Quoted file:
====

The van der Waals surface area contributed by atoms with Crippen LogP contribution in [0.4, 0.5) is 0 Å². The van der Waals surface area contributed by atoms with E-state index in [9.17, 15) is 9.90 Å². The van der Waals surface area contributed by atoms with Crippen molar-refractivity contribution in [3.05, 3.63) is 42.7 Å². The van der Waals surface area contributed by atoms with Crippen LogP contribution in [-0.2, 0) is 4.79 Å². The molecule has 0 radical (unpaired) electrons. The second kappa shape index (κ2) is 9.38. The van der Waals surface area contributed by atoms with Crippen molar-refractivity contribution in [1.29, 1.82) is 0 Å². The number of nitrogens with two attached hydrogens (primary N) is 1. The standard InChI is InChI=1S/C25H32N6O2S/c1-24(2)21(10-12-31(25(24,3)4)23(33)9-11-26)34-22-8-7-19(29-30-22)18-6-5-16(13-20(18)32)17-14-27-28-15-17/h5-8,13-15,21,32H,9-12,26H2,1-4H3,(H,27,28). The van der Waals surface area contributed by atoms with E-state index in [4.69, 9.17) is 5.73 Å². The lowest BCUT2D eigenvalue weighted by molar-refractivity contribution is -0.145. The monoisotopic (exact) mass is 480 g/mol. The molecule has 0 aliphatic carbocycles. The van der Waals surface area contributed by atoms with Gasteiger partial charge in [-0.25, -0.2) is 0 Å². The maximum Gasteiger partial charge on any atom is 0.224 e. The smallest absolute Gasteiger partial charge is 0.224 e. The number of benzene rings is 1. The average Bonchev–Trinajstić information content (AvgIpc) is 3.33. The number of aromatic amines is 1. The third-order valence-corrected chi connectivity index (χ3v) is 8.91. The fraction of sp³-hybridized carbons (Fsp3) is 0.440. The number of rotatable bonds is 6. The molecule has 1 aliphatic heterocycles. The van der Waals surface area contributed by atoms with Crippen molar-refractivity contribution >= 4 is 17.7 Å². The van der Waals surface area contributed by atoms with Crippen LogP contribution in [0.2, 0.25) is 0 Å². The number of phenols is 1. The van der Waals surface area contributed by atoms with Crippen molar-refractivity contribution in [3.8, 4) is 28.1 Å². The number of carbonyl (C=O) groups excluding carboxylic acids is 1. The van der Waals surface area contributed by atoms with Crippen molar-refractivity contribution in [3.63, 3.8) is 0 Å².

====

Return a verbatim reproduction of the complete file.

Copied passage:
The van der Waals surface area contributed by atoms with Crippen LogP contribution in [0.4, 0.5) is 0 Å². The van der Waals surface area contributed by atoms with E-state index in [9.17, 15) is 9.90 Å². The van der Waals surface area contributed by atoms with Crippen molar-refractivity contribution in [3.05, 3.63) is 42.7 Å². The van der Waals surface area contributed by atoms with Crippen LogP contribution in [-0.2, 0) is 4.79 Å². The molecule has 0 radical (unpaired) electrons. The second kappa shape index (κ2) is 9.38. The van der Waals surface area contributed by atoms with Crippen molar-refractivity contribution in [1.29, 1.82) is 0 Å². The number of nitrogens with two attached hydrogens (primary N) is 1. The standard InChI is InChI=1S/C25H32N6O2S/c1-24(2)21(10-12-31(25(24,3)4)23(33)9-11-26)34-22-8-7-19(29-30-22)18-6-5-16(13-20(18)32)17-14-27-28-15-17/h5-8,13-15,21,32H,9-12,26H2,1-4H3,(H,27,28). The van der Waals surface area contributed by atoms with E-state index in [4.69, 9.17) is 5.73 Å². The lowest BCUT2D eigenvalue weighted by molar-refractivity contribution is -0.145. The monoisotopic (exact) mass is 480 g/mol. The molecule has 0 aliphatic carbocycles. The van der Waals surface area contributed by atoms with Gasteiger partial charge in [-0.25, -0.2) is 0 Å². The maximum Gasteiger partial charge on any atom is 0.224 e. The smallest absolute Gasteiger partial charge is 0.224 e. The number of benzene rings is 1. The average Bonchev–Trinajstić information content (AvgIpc) is 3.33. The number of aromatic amines is 1. The third-order valence-corrected chi connectivity index (χ3v) is 8.91. The fraction of sp³-hybridized carbons (Fsp3) is 0.440. The number of rotatable bonds is 6. The molecule has 1 aliphatic heterocycles. The van der Waals surface area contributed by atoms with Crippen molar-refractivity contribution >= 4 is 17.7 Å². The van der Waals surface area contributed by atoms with Crippen LogP contribution in [0.2, 0.25) is 0 Å². The number of phenols is 1. The van der Waals surface area contributed by atoms with Crippen molar-refractivity contribution in [3.8, 4) is 28.1 Å². The number of carbonyl (C=O) groups excluding carboxylic acids is 1. The van der Waals surface area contributed by atoms with Crippen molar-refractivity contribution in [3.63, 3.8) is 0 Å².